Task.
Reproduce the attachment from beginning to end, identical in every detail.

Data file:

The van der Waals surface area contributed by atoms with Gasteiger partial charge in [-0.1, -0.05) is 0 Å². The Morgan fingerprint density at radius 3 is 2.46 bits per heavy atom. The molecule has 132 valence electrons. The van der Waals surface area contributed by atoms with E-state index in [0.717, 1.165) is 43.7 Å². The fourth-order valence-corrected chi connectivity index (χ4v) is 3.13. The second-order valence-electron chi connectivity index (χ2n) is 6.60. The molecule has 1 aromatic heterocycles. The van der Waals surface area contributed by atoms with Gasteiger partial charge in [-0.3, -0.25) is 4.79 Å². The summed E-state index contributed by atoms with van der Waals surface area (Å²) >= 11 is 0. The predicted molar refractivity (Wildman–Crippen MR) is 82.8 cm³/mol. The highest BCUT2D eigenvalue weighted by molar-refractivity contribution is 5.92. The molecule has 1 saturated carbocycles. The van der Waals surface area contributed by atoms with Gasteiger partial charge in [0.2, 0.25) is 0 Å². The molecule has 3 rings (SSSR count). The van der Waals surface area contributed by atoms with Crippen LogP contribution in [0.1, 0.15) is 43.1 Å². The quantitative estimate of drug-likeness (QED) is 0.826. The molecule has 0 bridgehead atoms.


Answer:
The van der Waals surface area contributed by atoms with Gasteiger partial charge in [-0.1, -0.05) is 0 Å². The Morgan fingerprint density at radius 3 is 2.46 bits per heavy atom. The molecule has 132 valence electrons. The van der Waals surface area contributed by atoms with E-state index in [0.717, 1.165) is 43.7 Å². The fourth-order valence-corrected chi connectivity index (χ4v) is 3.13. The second-order valence-electron chi connectivity index (χ2n) is 6.60. The molecule has 1 aromatic heterocycles. The van der Waals surface area contributed by atoms with Gasteiger partial charge in [-0.3, -0.25) is 4.79 Å². The summed E-state index contributed by atoms with van der Waals surface area (Å²) >= 11 is 0. The predicted molar refractivity (Wildman–Crippen MR) is 82.8 cm³/mol. The highest BCUT2D eigenvalue weighted by molar-refractivity contribution is 5.92. The molecule has 1 saturated carbocycles. The van der Waals surface area contributed by atoms with Gasteiger partial charge in [0.2, 0.25) is 0 Å². The molecule has 3 rings (SSSR count). The van der Waals surface area contributed by atoms with Crippen LogP contribution in [0.1, 0.15) is 43.1 Å². The quantitative estimate of drug-likeness (QED) is 0.826. The molecule has 0 bridgehead atoms.